(Mr Sharples) As I was saying earlier, we did our very best to construct a review team that would include representation of different interests. We had the National Audit Office represented, we had several departments. We had outside communications experts and representation from CIPFA[1], and so we feel that we did have a balanced review team. Secondly, we went to considerable lengths to identify who might have an interest in these reports and consulted them. As I said, we designed a detailed questionnaire which was sent to all departments. We asked departments to send copies of that questionnaire to people they thought were users of their reports. In all of this work we were advised as a member of the review group by Sir Andrew Likierman who, as you may know, has taken an interest in Departmental Reports since their inception and is one of the world's experts on these reports. I feel that we put a lot of effort into getting a balanced view of the Departmental Reports and how they can best serve the users of them.

  8. That is a useful answer but that was not actually the question. What I am trying to understand is how you made sense of the data from different individuals who were using the reports in a different way for their own purposes. If, for example, all the users were presenting you with similar criticisms and similar data, then the source of the criticism does not matter too much, but if they are coming at it from a different point of view and are criticising it in a different way, some sort of weighting and prioritising of information would surely have been appropriate. I was wondering what thought you had given to that.
  (Mr Sharples) It is a slightly difficult question to answer because—

  9. That is why I asked it.
  (Mr Sharples) I will do my best to answer. Inevitably, when you consult you get slightly different views from different people and the point I was making was that by constructing a representative and balanced group to review the responses we were able I think to reach a pretty strong consensus on the best way forward. We then tested that consensus with departments, circulating our proposals and inviting their comments. I would emphasise however that in looking at the substance of these recommendations I would hope that there is little there to argue with. What we are proposing is that when departments put a lot of time and effort into publishing a report about their activities they should do so in a way that gives useful, clear information about their performance, about their use of public money, about their organisation, to Parliament and the public. We would be absolutely delighted to have any further comments from this Committee, from other committees of Parliament and from users of the Reports about how we can best achieve that objective.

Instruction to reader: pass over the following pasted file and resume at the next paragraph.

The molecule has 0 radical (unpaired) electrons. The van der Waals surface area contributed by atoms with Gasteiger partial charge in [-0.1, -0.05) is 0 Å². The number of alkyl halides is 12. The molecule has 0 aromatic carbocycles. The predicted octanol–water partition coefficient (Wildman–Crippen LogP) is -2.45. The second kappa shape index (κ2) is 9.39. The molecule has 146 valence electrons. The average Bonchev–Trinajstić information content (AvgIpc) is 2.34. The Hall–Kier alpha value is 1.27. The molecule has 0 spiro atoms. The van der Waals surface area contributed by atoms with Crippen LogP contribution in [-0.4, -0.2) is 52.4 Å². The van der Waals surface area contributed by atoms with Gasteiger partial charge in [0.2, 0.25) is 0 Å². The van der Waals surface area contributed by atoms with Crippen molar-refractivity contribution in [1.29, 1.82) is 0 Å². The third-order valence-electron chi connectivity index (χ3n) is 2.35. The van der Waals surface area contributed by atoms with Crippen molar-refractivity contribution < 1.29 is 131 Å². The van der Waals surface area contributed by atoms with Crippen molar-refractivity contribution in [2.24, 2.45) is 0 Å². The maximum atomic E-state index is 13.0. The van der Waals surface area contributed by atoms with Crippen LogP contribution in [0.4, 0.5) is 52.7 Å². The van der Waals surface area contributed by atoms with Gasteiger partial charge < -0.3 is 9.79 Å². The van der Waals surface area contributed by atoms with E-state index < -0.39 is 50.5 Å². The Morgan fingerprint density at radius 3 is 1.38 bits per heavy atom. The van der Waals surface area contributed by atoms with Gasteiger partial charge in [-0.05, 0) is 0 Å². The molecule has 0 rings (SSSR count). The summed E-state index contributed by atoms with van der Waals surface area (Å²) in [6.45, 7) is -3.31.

10. So there is another opportunity for parliamentarians to have a direct say?
  (Mr Sharples) Indeed. There are two opportunities. First of all, we would very much welcome views from this Committee and other committees of Parliament about the 2002 Reports. As I said earlier, we have set out some proposals and because these documents have a long lead time we have had to set in motion a process with departments to set this work in hand, but if there are views from this Committee as to particular additional information that would be needed or different presentations you would like to see, we will do our very best to make sure those are fed into the process for the 2002 Reports.

Mr Mudie

  11. Do you not feel that you let Members down? We backbench Members are supposed to scrutinise expenditure and the Executive. Departmental Reports and the Estimates and the financial information are very important documents. You review them. You are going to change them. You go to the people who are producing them. You may go to the auditor and you maybe even go outside Parliament but you get to this stage and you do not see the importance of asking Members. Our job is to keep this Executive in check, to look over this expenditure in detail. It is a hard enough job. You decide you are going to review it and change it and you do not ask us.